Purple Sandpiper, (Calidris maritima) what brings you 3 down to of all places, Clermont County, Ohio? Living in this part of the state we hear of an occasional sighting up on Lake Erie by those weather resistant birders who venture out to spot these birds as they clamor around on the rocky beaches and jetties of Northern Ohio. Probably the hardiest of all sandpipers, they breed on the tundra of arctic Canada, and winter along the Atlantic coast from Newfoundland to Maryland. Of all the places to winter over is along the Atlantic coast where I can only imagine how the ocean is, then to be such a small bird foraging for food in such harsh conditions.
Which bring me back to my first question. What the hell are you doing in Clermont County at one of our state parks? Whatever the circumstances are, when I reported this sighting yesterday evening I never thought in a million years I would be lucky enough to see them. The pictures I saw confirmed that they were indeed Purple Sandpipers, but they wouldn’t stick around for another day, would they?
Well you could call it being blessed by the Birding Gods, luck of the Irish (despite my German heritage), or just being at the right spot at the right time, circumstances I wish not to talk about has lead me to my newest addition to the old “Life List”.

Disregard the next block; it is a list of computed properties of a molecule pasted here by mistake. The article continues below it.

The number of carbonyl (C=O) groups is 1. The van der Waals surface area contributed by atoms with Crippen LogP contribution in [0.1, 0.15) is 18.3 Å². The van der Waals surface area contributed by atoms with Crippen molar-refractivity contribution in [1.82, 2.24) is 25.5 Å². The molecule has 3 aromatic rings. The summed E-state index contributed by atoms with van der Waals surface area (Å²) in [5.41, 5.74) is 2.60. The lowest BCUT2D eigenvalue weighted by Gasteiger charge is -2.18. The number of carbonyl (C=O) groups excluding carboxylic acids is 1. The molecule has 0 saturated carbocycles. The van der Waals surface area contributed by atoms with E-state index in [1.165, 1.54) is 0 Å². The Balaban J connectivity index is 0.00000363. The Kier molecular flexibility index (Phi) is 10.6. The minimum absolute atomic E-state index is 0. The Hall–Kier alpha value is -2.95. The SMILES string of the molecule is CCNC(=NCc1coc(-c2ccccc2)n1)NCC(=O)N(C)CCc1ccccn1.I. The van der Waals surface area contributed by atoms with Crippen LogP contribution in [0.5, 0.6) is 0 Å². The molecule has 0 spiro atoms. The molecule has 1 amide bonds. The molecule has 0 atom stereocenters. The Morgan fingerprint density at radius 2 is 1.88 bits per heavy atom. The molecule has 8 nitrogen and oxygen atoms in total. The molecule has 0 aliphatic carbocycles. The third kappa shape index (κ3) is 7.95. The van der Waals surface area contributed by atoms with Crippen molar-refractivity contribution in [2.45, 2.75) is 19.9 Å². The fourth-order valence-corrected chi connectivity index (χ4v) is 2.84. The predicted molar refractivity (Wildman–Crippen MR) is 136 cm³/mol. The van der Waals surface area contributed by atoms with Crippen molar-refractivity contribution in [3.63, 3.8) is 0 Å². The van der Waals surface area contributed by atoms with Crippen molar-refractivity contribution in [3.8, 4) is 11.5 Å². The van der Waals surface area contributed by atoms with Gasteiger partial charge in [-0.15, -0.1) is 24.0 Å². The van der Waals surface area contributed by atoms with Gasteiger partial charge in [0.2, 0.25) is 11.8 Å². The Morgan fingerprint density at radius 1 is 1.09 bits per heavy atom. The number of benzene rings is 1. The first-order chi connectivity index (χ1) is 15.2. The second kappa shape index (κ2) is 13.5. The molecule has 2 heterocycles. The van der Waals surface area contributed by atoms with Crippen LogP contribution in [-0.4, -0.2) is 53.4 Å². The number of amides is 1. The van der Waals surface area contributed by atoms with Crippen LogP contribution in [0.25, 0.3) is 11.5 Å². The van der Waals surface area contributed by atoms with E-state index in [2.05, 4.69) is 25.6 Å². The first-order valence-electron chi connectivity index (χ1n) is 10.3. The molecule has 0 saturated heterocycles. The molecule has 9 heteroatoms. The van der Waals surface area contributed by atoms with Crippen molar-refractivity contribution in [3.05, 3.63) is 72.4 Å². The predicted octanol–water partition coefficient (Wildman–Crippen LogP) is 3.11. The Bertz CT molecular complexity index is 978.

On a cold raw day like today only hunters or birders would be outside. So as I drove into the parking lot of East Fork South Beach area there was just a few cars parked here and there. However it was the crowd of about half a dozen people that lead me to the western side of the beach. Then I saw 2 Robin sized birds scrambling along the beach. Slowing down my walking pace so not to scare off the birds I made my way over to fellow birder Allan Claybon who was busy as usual photographing the birds.
Setting up my rig I started to get some photos of these constantly moving birds. Trying to get focused in on the sandpipers was proving to be really difficult. However I did get a few that proves their identity. And with these birds it’s really necessary to have photo proof. From what I’ve been reading on the internet concerning these birds is that there have been only 3 recorded sightings of these birds inland for the entire state. And being this far south is unheard of.
Out of the 30 pictures I snapped off this one was the best. I’ve never seen such a striking coloration in a sandpiper before, and with the pale gray head and neck next to the deeper color on the wings I can see how it comes across as purple.
When you get the opportunity to see something as special as this, it’s no wonder why I love birding so much.